madrid

Juan Muñoz

Palacio de Velázquez

Juan Muñoz’s recent retrospective, his first exhibition in Madrid in a number of years, contained numerous drawings, as well as sculpture. Muñoz’s central concerns, however—a tension between opposites, narrative ambiguity, and a scenographic quality—are most clearly articulated in his sculptural works.

The work in the show followed an easily traceable trajectory. After creating more two-dimensional pieces during the ’80s, starting with Balcones (Balconies, 1984) Muñoz began to produce three-dimensional abstractions with dramatically juxtaposed elements. He later introduced human figures—perhaps in an effort to escape the formalism toward which his work seemed to be leading—and he has since been arranging them in dynamic, stagelike spaces. His newer work suggests narratives only in the form of veiled allusions or points of departure—looking at one of these pieces is like viewing a single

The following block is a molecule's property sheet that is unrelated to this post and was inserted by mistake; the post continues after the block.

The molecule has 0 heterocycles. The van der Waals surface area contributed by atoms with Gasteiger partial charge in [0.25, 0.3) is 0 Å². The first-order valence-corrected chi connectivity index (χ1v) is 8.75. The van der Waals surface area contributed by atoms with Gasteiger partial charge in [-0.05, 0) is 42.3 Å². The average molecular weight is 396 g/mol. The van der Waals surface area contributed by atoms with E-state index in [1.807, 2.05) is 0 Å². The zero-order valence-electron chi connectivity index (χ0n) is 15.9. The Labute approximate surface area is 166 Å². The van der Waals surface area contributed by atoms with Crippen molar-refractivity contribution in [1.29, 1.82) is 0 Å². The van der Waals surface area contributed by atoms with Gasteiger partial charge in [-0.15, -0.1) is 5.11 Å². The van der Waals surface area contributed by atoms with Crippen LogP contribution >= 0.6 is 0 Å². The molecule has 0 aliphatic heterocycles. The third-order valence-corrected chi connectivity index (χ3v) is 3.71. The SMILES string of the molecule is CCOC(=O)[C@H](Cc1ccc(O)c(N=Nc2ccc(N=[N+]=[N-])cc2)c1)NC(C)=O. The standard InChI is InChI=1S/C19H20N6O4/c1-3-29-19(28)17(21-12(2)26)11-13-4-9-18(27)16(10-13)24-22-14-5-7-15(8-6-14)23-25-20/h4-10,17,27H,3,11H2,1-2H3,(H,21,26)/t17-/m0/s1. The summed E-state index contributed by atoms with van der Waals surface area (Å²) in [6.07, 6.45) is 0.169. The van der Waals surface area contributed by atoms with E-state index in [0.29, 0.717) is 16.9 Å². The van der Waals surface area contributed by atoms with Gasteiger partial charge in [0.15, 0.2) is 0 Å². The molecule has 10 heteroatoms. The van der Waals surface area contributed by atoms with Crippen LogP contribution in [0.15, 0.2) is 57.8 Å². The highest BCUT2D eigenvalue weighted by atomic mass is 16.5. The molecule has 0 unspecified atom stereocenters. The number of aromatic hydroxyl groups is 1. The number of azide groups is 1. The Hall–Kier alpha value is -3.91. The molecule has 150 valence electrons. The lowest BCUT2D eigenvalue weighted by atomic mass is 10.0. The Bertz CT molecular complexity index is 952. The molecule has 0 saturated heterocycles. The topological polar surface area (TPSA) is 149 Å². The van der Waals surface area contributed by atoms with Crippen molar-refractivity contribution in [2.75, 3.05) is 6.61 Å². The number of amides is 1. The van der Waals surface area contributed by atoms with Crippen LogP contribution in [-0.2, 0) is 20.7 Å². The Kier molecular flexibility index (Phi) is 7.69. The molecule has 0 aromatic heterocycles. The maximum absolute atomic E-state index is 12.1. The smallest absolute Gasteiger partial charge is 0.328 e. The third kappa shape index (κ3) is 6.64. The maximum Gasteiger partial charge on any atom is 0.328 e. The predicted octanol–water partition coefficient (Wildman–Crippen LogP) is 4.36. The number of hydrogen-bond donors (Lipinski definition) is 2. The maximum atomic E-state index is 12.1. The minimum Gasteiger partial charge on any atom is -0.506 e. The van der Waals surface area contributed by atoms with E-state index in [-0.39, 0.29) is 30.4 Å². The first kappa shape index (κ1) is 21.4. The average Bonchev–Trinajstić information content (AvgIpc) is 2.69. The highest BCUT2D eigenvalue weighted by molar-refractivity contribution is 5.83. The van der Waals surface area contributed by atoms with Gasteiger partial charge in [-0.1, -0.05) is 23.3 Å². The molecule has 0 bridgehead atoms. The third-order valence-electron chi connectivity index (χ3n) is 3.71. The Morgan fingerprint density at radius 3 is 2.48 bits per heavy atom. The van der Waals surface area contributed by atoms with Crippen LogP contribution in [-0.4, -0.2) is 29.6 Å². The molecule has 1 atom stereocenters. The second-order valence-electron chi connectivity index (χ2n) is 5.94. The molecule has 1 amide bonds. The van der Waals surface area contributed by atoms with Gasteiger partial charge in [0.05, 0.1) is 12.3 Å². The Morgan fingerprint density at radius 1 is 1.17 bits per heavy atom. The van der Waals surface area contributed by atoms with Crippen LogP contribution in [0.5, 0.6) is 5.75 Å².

Sign-in to keep reading

Artforum print subscribers have full access to this article. If you are a subscriber, sign in below.

Not registered for artforum.com? Register here.

SUBSCRIBE NOW for only $50 a year—65% off the newsstand price—and get the print magazine plus full online access to this issue and our archive.*

Order the PRINT EDITION of the February 1997 issue for $17 or the ONLINE EDITION for $5.99.

* This rate applies to U.S. domestic subscriptions.